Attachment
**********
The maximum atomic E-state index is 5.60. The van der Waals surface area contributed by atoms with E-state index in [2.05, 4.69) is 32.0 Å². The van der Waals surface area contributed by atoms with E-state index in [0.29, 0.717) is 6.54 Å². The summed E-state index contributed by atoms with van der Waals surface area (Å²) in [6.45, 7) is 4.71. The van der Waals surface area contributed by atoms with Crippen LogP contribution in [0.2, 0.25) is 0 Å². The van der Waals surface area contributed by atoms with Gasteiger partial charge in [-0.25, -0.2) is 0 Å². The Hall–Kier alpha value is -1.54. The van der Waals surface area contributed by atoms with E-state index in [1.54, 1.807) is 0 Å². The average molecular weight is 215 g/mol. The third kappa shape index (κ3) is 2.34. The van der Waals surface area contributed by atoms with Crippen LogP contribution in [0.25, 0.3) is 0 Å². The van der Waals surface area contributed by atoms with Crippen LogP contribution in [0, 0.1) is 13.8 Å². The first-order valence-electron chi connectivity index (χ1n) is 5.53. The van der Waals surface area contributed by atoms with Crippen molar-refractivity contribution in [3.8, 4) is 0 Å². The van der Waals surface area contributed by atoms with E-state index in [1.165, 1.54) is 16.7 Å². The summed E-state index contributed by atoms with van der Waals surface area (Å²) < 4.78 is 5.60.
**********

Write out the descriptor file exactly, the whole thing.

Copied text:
The maximum atomic E-state index is 5.60. The van der Waals surface area contributed by atoms with E-state index in [2.05, 4.69) is 32.0 Å². The van der Waals surface area contributed by atoms with E-state index in [0.29, 0.717) is 6.54 Å². The summed E-state index contributed by atoms with van der Waals surface area (Å²) in [6.45, 7) is 4.71. The van der Waals surface area contributed by atoms with Crippen LogP contribution in [0.2, 0.25) is 0 Å². The van der Waals surface area contributed by atoms with Gasteiger partial charge in [-0.25, -0.2) is 0 Å². The Hall–Kier alpha value is -1.54. The van der Waals surface area contributed by atoms with E-state index in [1.54, 1.807) is 0 Å². The average molecular weight is 215 g/mol. The third kappa shape index (κ3) is 2.34. The van der Waals surface area contributed by atoms with Crippen LogP contribution in [0.25, 0.3) is 0 Å². The van der Waals surface area contributed by atoms with Crippen LogP contribution in [0, 0.1) is 13.8 Å². The first-order valence-electron chi connectivity index (χ1n) is 5.53. The van der Waals surface area contributed by atoms with Crippen molar-refractivity contribution in [3.8, 4) is 0 Å². The van der Waals surface area contributed by atoms with E-state index in [1.165, 1.54) is 16.7 Å². The summed E-state index contributed by atoms with van der Waals surface area (Å²) < 4.78 is 5.60.